BWW Review: Day 1 Snapshot Reviews of GREAT SALT LAKE FRINGE FESTIVAL

BWW Review: Day 1 Snapshot Reviews of GREAT SALT LAKE FRINGE FESTIVAL
Michael Burgos' THE EULOGY

There is the joy of discovering a glittering jewel, along with an ineptly led misfire of a good idea. And an immediately endearing new voice.

KOF 77 By L.L. West, directed by JC Carter
Trumpster as Sun King is a wonderful kernel for the playful creation of a pompous-ass despot character. Sounds great on paper, but there's a few steps missing from page to stage. An eager-to-please Ryon J. Sharette is animated and joyful, even when his overly heavy, hard-to-decipher French accent ("I feel 'jong'"; translation: "young") hinders his delivery in this unnerving one-man show. The anticipated "Let's make France magnifique again" gets the best laugh, along with a chuckle at the reference to "building zee wall"; but no poking fun at "fake news" or a foreign-born socialite "I Don't Really Care" model wife or other ripe topics of political undermining. I learned from the author after the staging that the script is based on Prima Donald's first speech to the CIA; but a satirical, thoroughly stinging examination and less flaccid guidance would have more capably prompted audience enjoyment.

THE EULOGY Written, directed and performed by Michael Burgos
When is the next staging? The highly skilled auteur capitalized on the hilarious idea of a eulogist wooing the dead man's wife (Tina, the Lady Who Loves to Wear Flip-Flops) while memorializing at his friend's funeral to create a comic masterpiece -- justly lauded with a string of glowing reviews on previous Fringe stages across the country. The Roberto Benigni meets Robin Williams meets Al Sharpton character reveals his diplôme earned at École Philippe Gaulier, a prestigious theater school headed by the master clown and professor. Brugos adroitly combines the clown and bouffon comic genres in the hysterical, improvisatory-like script and then performs the hell out of it, with puckish, caricaturist-dreamed facial expressions. The deceased, Tomás, ate like he wanted to die. "All those eggs didn't fry themselves." He wasn't entirely loving. In actuality, Tomás complained about Tina "24/7/365/ABC." A broccoli-flavored birthday cake, mistakenly feeding dried, crushed red peppers to the goldfish Mr. Snowflake, and a gas station attendant named Jesús, who raises the dead. Shoot me dead if you don't also enjoy boisterous laughter.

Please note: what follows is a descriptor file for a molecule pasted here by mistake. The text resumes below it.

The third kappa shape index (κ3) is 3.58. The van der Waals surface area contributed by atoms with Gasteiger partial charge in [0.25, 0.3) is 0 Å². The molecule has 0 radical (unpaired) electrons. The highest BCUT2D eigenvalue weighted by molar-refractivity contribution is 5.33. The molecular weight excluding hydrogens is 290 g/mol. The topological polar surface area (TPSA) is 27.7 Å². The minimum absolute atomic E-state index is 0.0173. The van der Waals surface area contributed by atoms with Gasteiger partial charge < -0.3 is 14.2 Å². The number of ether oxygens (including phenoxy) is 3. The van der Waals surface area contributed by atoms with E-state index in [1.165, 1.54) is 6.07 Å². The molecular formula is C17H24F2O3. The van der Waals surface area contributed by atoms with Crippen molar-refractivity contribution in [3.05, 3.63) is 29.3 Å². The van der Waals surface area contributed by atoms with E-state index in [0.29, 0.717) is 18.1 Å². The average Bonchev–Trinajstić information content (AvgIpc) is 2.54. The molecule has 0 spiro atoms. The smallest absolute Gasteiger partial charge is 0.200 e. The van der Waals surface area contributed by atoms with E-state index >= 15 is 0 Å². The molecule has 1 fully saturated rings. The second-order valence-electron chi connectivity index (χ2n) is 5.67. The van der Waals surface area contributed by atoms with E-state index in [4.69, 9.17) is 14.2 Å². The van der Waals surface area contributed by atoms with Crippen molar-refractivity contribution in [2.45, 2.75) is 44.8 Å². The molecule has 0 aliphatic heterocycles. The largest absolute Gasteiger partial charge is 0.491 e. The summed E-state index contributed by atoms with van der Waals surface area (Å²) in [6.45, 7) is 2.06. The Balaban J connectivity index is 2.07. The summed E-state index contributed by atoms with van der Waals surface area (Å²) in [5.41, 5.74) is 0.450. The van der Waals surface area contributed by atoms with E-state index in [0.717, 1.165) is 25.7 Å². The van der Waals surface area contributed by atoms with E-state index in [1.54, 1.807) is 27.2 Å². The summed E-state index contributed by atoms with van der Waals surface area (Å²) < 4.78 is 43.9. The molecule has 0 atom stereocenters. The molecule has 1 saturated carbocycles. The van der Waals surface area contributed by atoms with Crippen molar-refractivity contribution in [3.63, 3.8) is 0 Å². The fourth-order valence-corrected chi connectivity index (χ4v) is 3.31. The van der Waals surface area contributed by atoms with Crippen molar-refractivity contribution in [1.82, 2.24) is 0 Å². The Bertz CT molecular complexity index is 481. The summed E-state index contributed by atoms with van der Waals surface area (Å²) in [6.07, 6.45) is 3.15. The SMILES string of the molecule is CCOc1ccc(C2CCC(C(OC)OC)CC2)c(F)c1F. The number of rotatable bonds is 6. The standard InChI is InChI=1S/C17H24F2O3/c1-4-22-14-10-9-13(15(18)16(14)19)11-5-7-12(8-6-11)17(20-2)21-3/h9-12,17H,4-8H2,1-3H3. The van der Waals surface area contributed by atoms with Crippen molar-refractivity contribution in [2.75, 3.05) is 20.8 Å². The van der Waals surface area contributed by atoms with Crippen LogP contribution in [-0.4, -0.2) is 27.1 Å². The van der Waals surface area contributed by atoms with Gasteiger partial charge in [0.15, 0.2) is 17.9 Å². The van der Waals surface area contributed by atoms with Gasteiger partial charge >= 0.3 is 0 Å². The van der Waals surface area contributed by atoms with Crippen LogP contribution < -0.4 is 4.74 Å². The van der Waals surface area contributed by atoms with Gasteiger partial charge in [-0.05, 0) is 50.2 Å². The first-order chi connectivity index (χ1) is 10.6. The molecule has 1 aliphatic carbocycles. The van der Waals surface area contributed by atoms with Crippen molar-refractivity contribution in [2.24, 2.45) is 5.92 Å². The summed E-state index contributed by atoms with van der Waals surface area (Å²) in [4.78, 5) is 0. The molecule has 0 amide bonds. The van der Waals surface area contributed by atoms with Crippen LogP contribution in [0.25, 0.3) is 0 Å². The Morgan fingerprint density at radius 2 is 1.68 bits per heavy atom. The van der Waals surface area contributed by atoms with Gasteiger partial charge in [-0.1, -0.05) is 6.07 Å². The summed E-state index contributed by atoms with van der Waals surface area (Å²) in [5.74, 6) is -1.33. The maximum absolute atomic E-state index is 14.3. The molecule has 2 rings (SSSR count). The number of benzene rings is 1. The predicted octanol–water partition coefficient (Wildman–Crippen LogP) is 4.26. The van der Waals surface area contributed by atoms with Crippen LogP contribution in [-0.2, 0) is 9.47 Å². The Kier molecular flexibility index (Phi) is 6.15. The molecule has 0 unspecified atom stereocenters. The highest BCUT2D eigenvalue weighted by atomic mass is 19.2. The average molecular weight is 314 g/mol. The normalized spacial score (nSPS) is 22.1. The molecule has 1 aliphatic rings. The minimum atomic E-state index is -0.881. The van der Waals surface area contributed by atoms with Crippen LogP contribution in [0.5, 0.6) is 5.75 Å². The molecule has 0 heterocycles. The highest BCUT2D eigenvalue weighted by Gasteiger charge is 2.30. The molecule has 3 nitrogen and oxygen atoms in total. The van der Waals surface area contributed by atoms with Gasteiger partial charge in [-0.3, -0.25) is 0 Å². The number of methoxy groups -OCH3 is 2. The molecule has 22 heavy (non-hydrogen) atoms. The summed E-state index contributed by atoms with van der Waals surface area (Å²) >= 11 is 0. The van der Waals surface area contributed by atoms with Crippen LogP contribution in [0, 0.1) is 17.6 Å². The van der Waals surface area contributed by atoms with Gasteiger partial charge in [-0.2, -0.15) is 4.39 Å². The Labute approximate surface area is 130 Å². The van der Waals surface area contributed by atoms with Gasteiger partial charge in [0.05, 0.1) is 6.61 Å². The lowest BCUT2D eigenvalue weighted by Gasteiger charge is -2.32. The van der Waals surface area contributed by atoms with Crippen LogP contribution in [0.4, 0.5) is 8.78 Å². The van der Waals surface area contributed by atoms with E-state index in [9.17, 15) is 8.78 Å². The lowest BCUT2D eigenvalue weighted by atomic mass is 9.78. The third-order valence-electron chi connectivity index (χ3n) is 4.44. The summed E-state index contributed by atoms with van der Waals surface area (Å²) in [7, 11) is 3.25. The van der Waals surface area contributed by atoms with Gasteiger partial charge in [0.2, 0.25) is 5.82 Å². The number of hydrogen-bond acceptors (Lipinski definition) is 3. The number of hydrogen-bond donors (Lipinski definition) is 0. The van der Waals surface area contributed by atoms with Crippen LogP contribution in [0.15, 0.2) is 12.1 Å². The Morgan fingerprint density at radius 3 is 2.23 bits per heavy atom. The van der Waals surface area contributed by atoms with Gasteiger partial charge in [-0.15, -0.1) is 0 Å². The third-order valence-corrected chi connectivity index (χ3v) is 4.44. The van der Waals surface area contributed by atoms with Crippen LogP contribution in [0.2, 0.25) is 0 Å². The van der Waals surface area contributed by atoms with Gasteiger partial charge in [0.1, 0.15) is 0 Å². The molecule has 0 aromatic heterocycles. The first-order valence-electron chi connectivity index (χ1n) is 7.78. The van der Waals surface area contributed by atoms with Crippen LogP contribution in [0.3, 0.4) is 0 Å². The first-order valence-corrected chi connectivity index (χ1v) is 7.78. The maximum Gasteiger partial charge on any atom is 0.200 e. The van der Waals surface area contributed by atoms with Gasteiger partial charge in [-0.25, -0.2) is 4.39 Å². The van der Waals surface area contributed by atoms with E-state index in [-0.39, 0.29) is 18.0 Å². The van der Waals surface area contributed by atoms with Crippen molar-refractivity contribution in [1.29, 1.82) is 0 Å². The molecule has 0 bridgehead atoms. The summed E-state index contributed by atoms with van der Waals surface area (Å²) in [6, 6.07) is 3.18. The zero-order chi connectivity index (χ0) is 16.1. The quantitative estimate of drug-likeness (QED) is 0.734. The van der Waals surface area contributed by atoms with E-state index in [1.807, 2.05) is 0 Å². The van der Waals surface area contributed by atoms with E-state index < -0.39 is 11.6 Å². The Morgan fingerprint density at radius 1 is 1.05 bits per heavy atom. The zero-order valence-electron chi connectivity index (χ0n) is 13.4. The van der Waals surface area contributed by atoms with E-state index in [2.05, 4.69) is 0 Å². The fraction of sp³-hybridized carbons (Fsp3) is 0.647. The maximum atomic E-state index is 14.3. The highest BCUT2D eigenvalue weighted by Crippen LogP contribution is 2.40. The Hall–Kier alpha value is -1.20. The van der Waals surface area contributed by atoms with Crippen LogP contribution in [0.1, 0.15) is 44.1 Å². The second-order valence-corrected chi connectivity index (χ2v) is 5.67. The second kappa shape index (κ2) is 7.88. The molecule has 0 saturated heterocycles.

MARTY HAS CANCER by Austin Archer, directed by Madeleine Gail Rex
Who the hell is Marty, and why should I care if he has cancer? "Watch it. It will rock your world": a direct quote and a recommendation. The playwright's and director's greatest strength is creating humorous, quickly relatable characters in this poignant, charming rumination on friendship and the effects of a friend's death (or maybe suicide?). The rapid-fire, overlapping dialogue by the main characters without feeling forced is yet another hallmark of this production. Jess Kellner as Rhoul (a struggling, self-questioning writer) and Sean Sekino as Choi (a seemingly lost soul) deeply impress. And these embraceable characters indicate the author's attachment to make Rhoul and Choi vividly etched. There are only slight missteps. The strikingly talented, handsome Dylan Stretchbery's monologue as Marty is unmemorable. Marza Warsinske as Marty's sister, Amber, is underutilized, leaving us pining for clarity that the author perhaps did not intend in the final and her single brief scene. Amber is Marty's twin; yet the kinship goes nowhere. There are many moments to gleefully enjoy in this second staging, after the Hollywood Fringe Festival: the supremacy of Simon Cowell; defining acting-performance ability by how convincingly tears are shed (with onstage actors crying in their roles); and a desire to fuck the high school flame, Teresa Blackwell. The takeaway: You matter.

Quick notes: Leave yourself time to locate venues in The Gateway's sprawling strip mall/office/apartment complex, with no signage to guide you until arriving at an abandoned retail space-cum-theater. And why in the world did management decide to close the two primary arterial traffic thoroughfares, with no pedestrians to speak of? These are initial deterrents. Do not let them inhibit you from fresh, invigorating talent and passion.

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From This Author Blair Howell

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